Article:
Responding to Peter Leithart’s Tragedy Post on Conversions

Given that I’ve been so critical of Orthodoxy and that the Orthodox are taking Leithart to task, one would expect me to defend him.  I will do no such thing.  While he makes some good points, he largely brings this on himself.  Fortunately, the article isn’t that long so I will respond point-by-point.

He writes,

What I have in mind is the logic behind some conversions, namely, the quest of the true church. Protestants who get some taste for catholicity and unity, who begin actually to believe the Nicene Creed, naturally find the contemporary state of Protestantism agonizing (as I do). They begin looking for a church that has preserved its unity, that has preserved the original form of church, and they often arrive at Catholicism or Orthodoxy. – See more at:
That’s probably a fair sociological assessment of the situation.
Apart from all the detailed historical arguments, this quest makes an assumption about the nature of time, an assumption that I have labeled “tragic.” It’s the assumption that the old is always purer and better, and that if we want to regain life and health we need to go back to the beginning.
A lot of Orthodox got irked at that statement, but do they not consider themselves older and purer?  It’s a fairly straight-forward observation.  I think most people missed his “tragic” reference.  He wasn’t saying, “Aww, how sad.” He was drawing upon a certain line of thought in the interpretation of Greek drama (e.g., always going back to the golden age with the correlating inference that the future can never get better.  This effectively guts eschatology).  It’s a fairly genius point, but since no one in the world studies Greek drama, who cares?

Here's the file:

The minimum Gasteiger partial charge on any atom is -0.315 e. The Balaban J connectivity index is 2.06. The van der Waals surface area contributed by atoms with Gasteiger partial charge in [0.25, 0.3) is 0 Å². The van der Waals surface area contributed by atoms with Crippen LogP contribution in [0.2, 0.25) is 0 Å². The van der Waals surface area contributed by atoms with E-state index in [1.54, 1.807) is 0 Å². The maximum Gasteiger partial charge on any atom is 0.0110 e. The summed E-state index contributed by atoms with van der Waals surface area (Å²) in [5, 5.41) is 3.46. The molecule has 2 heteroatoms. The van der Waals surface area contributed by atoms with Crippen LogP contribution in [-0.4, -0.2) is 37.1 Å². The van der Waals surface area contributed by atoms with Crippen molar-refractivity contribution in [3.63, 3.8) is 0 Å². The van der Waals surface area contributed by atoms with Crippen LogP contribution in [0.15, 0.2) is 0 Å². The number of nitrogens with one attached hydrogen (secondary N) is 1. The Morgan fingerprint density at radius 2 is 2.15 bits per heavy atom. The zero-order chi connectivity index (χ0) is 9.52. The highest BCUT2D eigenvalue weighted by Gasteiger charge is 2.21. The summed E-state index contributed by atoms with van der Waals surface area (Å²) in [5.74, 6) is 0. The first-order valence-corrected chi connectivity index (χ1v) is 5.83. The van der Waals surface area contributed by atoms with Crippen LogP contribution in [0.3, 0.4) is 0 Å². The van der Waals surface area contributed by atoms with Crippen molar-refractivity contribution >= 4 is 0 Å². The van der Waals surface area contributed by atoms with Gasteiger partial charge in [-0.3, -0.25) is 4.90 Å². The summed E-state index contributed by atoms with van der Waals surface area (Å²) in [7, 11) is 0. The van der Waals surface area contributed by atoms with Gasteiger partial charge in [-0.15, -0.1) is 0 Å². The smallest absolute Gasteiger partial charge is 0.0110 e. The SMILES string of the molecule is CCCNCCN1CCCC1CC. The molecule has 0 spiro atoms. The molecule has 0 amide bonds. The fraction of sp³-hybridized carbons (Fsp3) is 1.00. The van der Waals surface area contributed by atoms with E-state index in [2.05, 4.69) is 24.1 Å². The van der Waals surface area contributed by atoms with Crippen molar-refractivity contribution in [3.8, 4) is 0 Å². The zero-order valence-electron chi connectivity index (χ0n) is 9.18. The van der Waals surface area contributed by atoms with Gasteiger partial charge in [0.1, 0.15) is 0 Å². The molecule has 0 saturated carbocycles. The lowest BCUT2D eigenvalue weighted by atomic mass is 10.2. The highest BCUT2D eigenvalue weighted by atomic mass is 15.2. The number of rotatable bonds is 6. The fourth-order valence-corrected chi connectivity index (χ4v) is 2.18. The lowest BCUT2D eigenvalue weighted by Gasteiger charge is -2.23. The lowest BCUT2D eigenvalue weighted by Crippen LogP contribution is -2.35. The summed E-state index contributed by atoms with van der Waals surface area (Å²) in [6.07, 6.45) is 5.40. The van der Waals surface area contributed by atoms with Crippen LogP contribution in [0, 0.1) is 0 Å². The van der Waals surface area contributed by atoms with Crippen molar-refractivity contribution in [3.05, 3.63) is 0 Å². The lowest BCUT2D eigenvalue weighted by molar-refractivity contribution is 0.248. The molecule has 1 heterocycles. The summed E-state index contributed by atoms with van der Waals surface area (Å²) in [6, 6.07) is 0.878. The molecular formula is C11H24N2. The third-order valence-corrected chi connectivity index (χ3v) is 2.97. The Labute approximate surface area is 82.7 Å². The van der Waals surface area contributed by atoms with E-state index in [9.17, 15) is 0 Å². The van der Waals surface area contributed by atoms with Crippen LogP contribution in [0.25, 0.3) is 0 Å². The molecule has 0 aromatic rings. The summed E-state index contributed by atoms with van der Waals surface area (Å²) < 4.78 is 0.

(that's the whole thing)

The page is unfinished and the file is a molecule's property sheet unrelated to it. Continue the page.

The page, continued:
That, I think, is a thoroughly un-Christian assumption. Truth is not just the Father; the Son – the supplement, the second, the one begotten – identifies Himself as Truth, and then comes a third, the Spirit, also Truth, the Spirit of Truth. Truth is not just in the Father; the fullness of Truth is not at the origin, but in the fullness of the divine life, which includes a double supplement to the origin.
Technically, I agree with what he just said, but few people really understood it.  If by it he means progressive epistemology of our knowing the divine life, and hence, truth, then it is a fairly incisive claim which can’t be gainsaid.  Unfortunately, not only did he not really develop that point, he failed to make the next application.  If God didn’t reveal all truth at once, which he didn’t especially concerning the Trinity, then why do we think that he will reveal  all at once in the life of the church?  Yes, I know what Jude 3 says, but no one seriously thinks that the church had all the knowledge deposited at once?  If so, then what was the point of Councils if the church already knew that?
My problem with all of this is that the Federal Vision/CREC company needs to own up that their own antics drive a lot of people to Orthodoxy.  You can’t write a slough of books and articles attacking the Reformed faith and arguing for high church sacramentalogy and not expect your acolytes to take you seriously.